The short answer is probably yes. It depends on the specific amounts and what debts may be owed still. Some personal representatives and attorney do not like to do partial distributions however, and prefer to do a single distribution of all the remaining assets.
Justia Ask a Lawyer is a forum for consumers to get answers to basic legal questions. Any information sent through Justia Ask a Lawyer is not secure and is done so on a non-confidential basis only.
The use of this website to ask questions or receive answers does not create an attorney–client relationship between you and Justia, or between you and any attorney who receives your information or responds to your questions, nor is it intended to create such a relationship. Additionally, no responses on this forum constitute legal advice, which must be tailored to the specific circumstances of each case. You should not act upon information provided in Justia Ask a Lawyer without seeking professional counsel from an attorney admitted or authorized to practice in your jurisdiction. Justia assumes no responsibility to any person who relies on information contained on or received through this site and disclaims all liability in respect to such information.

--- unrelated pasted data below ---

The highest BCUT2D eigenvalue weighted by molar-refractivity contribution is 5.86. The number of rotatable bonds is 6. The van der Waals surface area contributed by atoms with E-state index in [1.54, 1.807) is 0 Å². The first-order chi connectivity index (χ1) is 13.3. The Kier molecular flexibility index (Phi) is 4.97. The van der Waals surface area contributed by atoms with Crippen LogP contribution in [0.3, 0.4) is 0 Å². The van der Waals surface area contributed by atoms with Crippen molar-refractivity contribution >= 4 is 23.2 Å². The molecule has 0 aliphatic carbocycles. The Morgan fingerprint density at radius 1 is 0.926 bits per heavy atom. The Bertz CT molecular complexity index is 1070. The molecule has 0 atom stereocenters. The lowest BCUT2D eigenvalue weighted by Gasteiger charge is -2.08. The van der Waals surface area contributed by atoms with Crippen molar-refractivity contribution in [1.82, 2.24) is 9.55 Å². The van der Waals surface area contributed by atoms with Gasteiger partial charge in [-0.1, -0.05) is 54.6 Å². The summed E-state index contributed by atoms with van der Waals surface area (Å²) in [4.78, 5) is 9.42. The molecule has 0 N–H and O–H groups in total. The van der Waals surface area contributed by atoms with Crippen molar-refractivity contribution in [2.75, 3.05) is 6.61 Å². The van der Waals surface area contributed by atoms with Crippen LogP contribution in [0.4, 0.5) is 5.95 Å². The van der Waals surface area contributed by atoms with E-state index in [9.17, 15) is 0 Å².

Justia cannot guarantee that the information on this website (including any legal information provided by an attorney through this service) is accurate, complete, or up-to-date. While we intend to make every attempt to keep the information on this site current, the owners of and contributors to this site make no claims, promises or guarantees about the accuracy, completeness or adequacy of the information contained in or linked to from this site.